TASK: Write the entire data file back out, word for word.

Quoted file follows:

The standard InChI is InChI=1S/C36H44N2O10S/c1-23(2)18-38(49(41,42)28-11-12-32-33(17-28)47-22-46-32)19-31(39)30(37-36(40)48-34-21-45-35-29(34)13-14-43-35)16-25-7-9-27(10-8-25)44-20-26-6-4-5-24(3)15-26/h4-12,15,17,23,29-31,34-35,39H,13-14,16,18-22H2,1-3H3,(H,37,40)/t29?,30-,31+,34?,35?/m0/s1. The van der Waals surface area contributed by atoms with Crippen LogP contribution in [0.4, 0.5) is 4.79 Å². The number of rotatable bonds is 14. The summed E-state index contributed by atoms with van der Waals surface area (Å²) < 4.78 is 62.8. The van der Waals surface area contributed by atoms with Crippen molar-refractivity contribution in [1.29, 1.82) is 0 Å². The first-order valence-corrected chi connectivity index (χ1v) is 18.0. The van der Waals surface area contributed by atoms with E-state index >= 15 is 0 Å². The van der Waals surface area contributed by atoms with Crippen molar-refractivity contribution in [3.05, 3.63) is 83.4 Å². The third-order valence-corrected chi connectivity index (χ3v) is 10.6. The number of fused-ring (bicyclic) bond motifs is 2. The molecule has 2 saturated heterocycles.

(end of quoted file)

The standard InChI is InChI=1S/C36H44N2O10S/c1-23(2)18-38(49(41,42)28-11-12-32-33(17-28)47-22-46-32)19-31(39)30(37-36(40)48-34-21-45-35-29(34)13-14-43-35)16-25-7-9-27(10-8-25)44-20-26-6-4-5-24(3)15-26/h4-12,15,17,23,29-31,34-35,39H,13-14,16,18-22H2,1-3H3,(H,37,40)/t29?,30-,31+,34?,35?/m0/s1. The van der Waals surface area contributed by atoms with Crippen LogP contribution in [0.4, 0.5) is 4.79 Å². The number of rotatable bonds is 14. The summed E-state index contributed by atoms with van der Waals surface area (Å²) < 4.78 is 62.8. The van der Waals surface area contributed by atoms with Crippen molar-refractivity contribution in [1.29, 1.82) is 0 Å². The first-order valence-corrected chi connectivity index (χ1v) is 18.0. The van der Waals surface area contributed by atoms with E-state index >= 15 is 0 Å². The van der Waals surface area contributed by atoms with Crippen molar-refractivity contribution in [3.05, 3.63) is 83.4 Å². The third-order valence-corrected chi connectivity index (χ3v) is 10.6. The number of fused-ring (bicyclic) bond motifs is 2. The molecule has 2 saturated heterocycles.